Job Interview Biggest Weakness

If you’re going for a job interview, you’re probably dreading the interviewer asking you to talk about your biggest weakness – and that’s totally normal. This very common interview question puts you on the spot and requires you to evaluate and talk about yourself in a somewhat negative way.

To minimise the risk of freezing up or saying the wrong thing, there are a few things you can do to prepare yourself for this question:

Understand WHY interviewers ask this question.

It might seem a little strange for an interviewer, who should be interested in your achievements and experience, to want to know about your biggest weakness. But the reason they ask this question is quite simple: they want to get past your smart, rehearsed interview façade to understand what you’re like as a person and what you’re like to work with.

Answer the question in TWO parts:

1. Identify your weakness.

  • Don't deny that you have weaknesses.
  • Choose a weakness that doesn't directly relate to the job.
  • Try not to get defensive or talk about yourself in an overly negative way.
  • Don't try to disguise a strength as a weakness - try to be honest.

2. Talk about how you're working on it.

  • Give an example of a time your weakness caused an issue at work, then explain how you resolved it.
  • Give examples of the ways you plan to work on your weakness (if you haven't started working on it already).
  • Be positive and confident - having weaknesses isn't something to be embarrassed about. Everybody has them!

Plan your response to the question.

It is quite likely that the interviewer will ask you about your biggest weakness - this question is so common at this point that it's on the verge of becoming a cliché - so we recommend preparing a constructive answer ahead of time.

  • Think carefully about your weaknesses and write them down.

  • Look at the job specification and highlight the key skills and attributes required for the role.

  • Compare your list of weaknesses to the key requirements of the job. Exclude any weaknesses that might give the impression you're not suitable for the position at all - e.g. don't give shyness as your answer if it's a customer-facing role requiring strong interpersonal skills.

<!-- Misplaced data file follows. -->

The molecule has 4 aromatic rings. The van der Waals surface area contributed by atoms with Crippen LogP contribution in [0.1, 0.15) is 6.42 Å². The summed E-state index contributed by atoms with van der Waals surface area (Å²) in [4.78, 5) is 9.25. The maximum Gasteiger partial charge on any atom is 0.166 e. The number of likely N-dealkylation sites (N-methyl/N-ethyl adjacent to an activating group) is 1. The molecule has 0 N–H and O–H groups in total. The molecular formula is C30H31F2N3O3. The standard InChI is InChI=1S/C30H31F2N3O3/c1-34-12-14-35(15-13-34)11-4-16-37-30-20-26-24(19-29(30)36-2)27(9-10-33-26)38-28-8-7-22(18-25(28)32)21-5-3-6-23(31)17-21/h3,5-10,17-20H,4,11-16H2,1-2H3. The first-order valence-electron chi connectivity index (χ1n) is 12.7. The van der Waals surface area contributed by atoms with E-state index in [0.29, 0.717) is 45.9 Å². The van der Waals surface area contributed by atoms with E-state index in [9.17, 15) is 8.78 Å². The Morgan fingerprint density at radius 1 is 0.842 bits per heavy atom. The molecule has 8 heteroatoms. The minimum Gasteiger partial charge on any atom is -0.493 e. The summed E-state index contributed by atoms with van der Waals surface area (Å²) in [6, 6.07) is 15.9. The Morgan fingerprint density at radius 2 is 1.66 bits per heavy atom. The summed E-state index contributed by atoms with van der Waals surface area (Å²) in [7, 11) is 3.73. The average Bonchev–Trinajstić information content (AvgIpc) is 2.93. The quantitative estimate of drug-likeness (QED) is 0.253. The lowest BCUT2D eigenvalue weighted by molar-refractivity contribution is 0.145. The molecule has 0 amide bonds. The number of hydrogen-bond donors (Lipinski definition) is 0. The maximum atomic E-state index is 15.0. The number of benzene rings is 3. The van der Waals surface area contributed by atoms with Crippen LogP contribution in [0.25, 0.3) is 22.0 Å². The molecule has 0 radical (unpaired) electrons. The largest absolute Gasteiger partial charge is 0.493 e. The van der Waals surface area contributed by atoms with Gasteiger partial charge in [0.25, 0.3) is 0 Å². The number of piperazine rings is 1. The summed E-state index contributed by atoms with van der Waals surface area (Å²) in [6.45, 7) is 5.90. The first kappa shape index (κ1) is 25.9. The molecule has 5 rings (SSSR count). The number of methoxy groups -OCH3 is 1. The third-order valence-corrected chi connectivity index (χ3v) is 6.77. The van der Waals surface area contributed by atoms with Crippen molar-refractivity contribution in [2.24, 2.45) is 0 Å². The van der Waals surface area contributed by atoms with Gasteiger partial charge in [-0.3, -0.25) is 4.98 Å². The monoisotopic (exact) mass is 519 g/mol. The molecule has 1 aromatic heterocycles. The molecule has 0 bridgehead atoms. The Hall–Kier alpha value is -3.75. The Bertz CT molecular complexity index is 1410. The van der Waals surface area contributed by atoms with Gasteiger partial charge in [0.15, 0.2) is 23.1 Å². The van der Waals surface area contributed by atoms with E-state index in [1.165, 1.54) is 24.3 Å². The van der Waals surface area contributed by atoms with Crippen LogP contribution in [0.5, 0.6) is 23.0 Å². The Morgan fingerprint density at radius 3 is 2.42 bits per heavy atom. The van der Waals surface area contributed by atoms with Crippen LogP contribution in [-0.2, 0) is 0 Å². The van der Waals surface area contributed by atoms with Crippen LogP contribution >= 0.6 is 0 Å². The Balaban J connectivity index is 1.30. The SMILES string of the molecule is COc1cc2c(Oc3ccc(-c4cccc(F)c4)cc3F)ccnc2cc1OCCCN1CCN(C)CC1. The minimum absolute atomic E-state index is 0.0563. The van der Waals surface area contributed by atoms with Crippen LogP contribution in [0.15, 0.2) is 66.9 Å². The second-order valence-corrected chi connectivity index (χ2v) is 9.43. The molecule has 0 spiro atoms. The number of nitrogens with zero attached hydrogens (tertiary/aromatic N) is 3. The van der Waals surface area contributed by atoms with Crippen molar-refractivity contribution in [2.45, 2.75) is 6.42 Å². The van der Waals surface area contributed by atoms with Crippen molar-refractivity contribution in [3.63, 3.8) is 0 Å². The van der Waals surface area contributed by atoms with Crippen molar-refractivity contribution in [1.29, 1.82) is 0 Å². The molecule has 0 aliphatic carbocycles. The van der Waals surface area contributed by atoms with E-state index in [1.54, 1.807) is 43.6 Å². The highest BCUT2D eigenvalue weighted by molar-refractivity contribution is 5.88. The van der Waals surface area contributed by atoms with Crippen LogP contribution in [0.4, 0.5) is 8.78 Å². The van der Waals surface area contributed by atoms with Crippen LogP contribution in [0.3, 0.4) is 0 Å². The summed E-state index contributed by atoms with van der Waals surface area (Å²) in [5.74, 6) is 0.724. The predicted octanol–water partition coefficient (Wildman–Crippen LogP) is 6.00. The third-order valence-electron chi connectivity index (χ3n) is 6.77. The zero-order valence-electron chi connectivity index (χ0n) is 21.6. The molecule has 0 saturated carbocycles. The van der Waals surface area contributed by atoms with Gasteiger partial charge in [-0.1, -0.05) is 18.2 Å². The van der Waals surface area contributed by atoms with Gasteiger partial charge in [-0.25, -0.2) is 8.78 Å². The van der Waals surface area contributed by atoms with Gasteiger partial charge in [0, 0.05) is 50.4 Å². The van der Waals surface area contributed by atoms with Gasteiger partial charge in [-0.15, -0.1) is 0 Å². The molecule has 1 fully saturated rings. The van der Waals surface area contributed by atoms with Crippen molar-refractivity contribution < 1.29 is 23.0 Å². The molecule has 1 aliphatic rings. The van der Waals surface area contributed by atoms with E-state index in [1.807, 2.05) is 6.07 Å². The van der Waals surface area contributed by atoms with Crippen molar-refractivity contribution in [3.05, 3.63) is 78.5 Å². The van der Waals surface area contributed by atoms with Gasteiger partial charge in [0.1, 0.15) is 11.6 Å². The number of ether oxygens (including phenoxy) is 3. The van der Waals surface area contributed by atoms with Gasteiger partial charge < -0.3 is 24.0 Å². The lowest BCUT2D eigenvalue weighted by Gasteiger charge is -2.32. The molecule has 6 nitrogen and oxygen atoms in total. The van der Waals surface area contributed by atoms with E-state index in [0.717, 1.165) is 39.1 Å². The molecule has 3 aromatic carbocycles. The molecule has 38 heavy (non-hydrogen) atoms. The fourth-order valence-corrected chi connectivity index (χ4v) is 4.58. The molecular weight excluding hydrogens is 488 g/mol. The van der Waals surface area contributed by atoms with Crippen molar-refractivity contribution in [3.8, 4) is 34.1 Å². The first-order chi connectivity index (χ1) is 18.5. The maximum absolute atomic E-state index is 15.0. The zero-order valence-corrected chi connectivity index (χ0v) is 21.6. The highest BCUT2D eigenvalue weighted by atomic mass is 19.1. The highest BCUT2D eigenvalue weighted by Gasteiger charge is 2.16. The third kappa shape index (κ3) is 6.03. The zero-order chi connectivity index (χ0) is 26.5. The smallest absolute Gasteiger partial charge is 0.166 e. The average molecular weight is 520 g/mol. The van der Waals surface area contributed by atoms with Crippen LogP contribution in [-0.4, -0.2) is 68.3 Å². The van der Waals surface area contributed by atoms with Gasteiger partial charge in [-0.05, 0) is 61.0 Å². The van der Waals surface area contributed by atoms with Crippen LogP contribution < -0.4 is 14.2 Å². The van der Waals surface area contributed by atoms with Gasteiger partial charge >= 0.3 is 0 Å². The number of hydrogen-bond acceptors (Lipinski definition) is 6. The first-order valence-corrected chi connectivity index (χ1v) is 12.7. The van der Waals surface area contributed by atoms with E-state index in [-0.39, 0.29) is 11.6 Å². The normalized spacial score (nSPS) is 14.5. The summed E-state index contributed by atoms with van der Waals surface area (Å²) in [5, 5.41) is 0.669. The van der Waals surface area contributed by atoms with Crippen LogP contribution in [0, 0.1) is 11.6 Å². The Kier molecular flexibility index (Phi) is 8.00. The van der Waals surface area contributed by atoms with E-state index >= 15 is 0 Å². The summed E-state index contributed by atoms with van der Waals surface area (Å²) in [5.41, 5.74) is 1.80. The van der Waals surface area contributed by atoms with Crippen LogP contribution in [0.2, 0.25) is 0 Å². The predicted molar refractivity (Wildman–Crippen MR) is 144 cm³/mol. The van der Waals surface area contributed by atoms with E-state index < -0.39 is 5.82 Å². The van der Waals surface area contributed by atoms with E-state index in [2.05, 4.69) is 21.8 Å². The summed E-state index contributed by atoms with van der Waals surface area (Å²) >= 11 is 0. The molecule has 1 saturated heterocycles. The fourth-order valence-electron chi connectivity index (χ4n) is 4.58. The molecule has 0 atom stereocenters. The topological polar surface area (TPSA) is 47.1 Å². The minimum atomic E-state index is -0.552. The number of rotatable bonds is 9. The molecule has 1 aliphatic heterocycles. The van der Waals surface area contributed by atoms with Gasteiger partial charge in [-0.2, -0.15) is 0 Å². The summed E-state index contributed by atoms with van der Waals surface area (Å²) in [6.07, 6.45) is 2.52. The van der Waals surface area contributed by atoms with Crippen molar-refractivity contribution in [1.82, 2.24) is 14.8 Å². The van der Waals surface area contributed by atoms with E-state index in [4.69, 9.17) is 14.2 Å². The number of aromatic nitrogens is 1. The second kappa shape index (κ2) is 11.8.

• Compose a strong answer relating to the remaining weakness(es).

Example of a good response:

Scenario: You're applying for a job as a lab technician. This job requires meticulous attention to detail and safe practices.

Good Answer: "I am not very good at public speaking. I get very nervous; I'll happily put my ideas forward when working in a small team, but on a larger scale, I do tend to struggle. However, I have arranged to go back to my university and give a talk to current chemistry students about my experience on the course - I'm hoping that this will help me to improve!"

Bad Answer: "I really struggle to be organised. My friends and family say I'm a bit of a slob, and I'm always breaking things accidentally. There's not much I can do about it, though - that's just who I am!"

Here at Hyper Recruitment Solutions, we can offer lots of helpful advice if you're applying for a job in a scientific sector. Click the link below to browse our latest job listings.

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Women in Science

The International Day of Women and Girls in Science, which takes place on the 11th of February every year, was created by the United Nations as part of the ongoing effort to address gender imbalance in core STEM subjects and promote the participation of women in scientific roles.

The Statistics

Across 14 different countries, the percentage of women graduating from universities with degrees in science-related subjects are as follows:

  • Bachelor's Degree: 18%
  • Master's Degree: 8%
  • PhD: 2%

These low figures are quite disheartening, as are reports that under 30% of scientific research and development roles are currently held by women.

The UN's International Day of Women and Girls in Science aims to encourage women and young girls to pursue an education or career in science and dramatically raise the above percentages.

Breaking Gender Stereotypes

To mark the occasion, we'd like to take a look at just some of the many prolific female scientists who have done vital work throughout history and helped to pave the way for gender equality in scientific fields:

Lise Meitner (1878-1968)